DfT report says widening the M25 on its south-west quadrant would not be the right solution
The M25 South West Quadrant Strategic Study (M25SWQ), has been published by the Department for Transport (DfT) and Highways England. It claims to “identify and appraise options for improving performance of the transport network across all modes in and around the M25 South West Quadrant”. It has concluded that the M25 should not be widened (beyond what is already committed) in the SW quadrant, because that would have “significant (negative) effects on surrounding communities” and would not be effective in reducing congestion”. The study was looking at the section of the M25 between, and including, junction 10 for the A3 at Wisley and junction 16 for the M40 in Buckinghamshire. This is the busiest section of the M25, close to Heathrow. The report says future work on the M25 should not focus on widening it, but reduce the pressures and recommends further work to “Explore options for new or enhanced highway capacity, separate but parallel to the M25.” “This should work first to find alternatives to travel, or to move traffic to more sustainable modes. … But the volume of travel means that road enhancements are also likely to be needed.” There could be upgrades for existing roads, and options for roads to fill in the gaps.
New anti-airport expansion group formed in Hounslow – BASHR3 – after launch of DfT’s NPS consultation on 3rd runway
A new anti-airport expansion group has been set up by residents of Hounslow and Brentford. The group, Brentford and Hounslow Stop Heathrow Expansion (BASHR3), has been launched in the wake of the government’s National Policy Statement (NPS) consultation on proposals for a northwest runway at Heathrow. There are serious concerns in the borough about the increased noise, traffic and air pollution – amplified by the recent report by the Commons Environmental Audit Committee, that is highly critical of the government’s implausible assurances on these issues. Brentford resident Dave Waller has helped set up the new campaign group as many more lives will be blighted by another flightpath. BASHR3 is urging people to attend the DfT consultation events, and submit their responses. Dave Waller commented on the air pollution issue: “If the third runway goes ahead, it is sure to get worse and we will be forced to move out of the area. Our lives will also be blighted by an increase in noise caused by the new flightpath, which will cut across Brentford.” People concerned about Heathrow health impacts are encouraged to join BASHR3. Website and on Twitter at @bashrunway3 The first consultation event for Hounslow residents is February 27th at Hounslow Civic Centre from 11am to 8pm.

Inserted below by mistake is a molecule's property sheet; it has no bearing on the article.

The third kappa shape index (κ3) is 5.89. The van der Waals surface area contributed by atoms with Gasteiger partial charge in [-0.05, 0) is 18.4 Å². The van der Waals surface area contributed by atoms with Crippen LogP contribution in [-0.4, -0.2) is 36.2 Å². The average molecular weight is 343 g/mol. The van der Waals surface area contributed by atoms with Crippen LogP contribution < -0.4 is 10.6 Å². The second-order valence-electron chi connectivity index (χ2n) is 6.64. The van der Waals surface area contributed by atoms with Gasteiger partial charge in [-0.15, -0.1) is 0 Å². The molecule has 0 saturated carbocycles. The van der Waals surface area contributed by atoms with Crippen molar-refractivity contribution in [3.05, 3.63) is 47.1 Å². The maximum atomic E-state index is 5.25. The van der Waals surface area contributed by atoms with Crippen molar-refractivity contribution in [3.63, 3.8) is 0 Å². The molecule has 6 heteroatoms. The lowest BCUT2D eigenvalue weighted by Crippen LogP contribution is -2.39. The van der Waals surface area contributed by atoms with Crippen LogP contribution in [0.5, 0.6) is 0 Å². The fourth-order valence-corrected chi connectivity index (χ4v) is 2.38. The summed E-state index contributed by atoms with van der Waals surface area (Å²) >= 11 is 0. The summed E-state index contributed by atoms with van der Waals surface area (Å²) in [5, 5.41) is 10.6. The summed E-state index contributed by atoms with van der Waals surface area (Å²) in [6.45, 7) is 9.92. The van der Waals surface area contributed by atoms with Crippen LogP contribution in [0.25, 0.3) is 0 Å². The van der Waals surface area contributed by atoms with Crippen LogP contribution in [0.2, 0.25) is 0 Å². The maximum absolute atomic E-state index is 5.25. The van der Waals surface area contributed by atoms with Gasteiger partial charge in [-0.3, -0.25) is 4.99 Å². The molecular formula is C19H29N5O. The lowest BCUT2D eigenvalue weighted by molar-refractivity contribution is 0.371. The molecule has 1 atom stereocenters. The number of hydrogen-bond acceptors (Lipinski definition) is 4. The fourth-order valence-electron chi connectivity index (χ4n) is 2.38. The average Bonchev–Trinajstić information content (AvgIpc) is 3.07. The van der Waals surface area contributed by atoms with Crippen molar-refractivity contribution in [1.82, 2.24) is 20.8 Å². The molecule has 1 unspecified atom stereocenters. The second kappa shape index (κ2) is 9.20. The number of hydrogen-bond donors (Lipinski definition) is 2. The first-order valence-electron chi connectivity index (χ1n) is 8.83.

Investigation reveals Heathrow airport staff are set targets to get passengers to spend money in shops
The Sun has used an undercover reporter to work as one of Heathrow’s Passenger Ambassadors, whose job is to boost retail sales in the terminals. There is a Channel 4 Dispatches programme on this, also showing how airport passengers are getting a raw deal from changing money. In 2016 the airport made a record £612 million in retail income, which is rent from retailers and from car parking charges. This was up 7.7% compared to 2015, while aeronautical income remained unchanged at £1,699 million. Heathrow’s retail division now makes up 22% of its revenues – £612 million out of £2,807 million. The 150 Passenger Ambassadors help travellers once they are through security, and are set strict targets about persuading them to visit shops and spend money. These are between £2,500 to £4,000 per day, and the most successful senior ambassadors claim to hit £10,000 per day. They are told: “The majority of the role will involve interacting with passengers, persuading them to shop if they had not planned to, or encouraging them to spend more by talking to them about offers and promotions across the Terminal….The average spend per passenger must go up as a result of your presence on the terminal floor.” The job description says: “A minute should not pass without a conversation with one or more passengers.”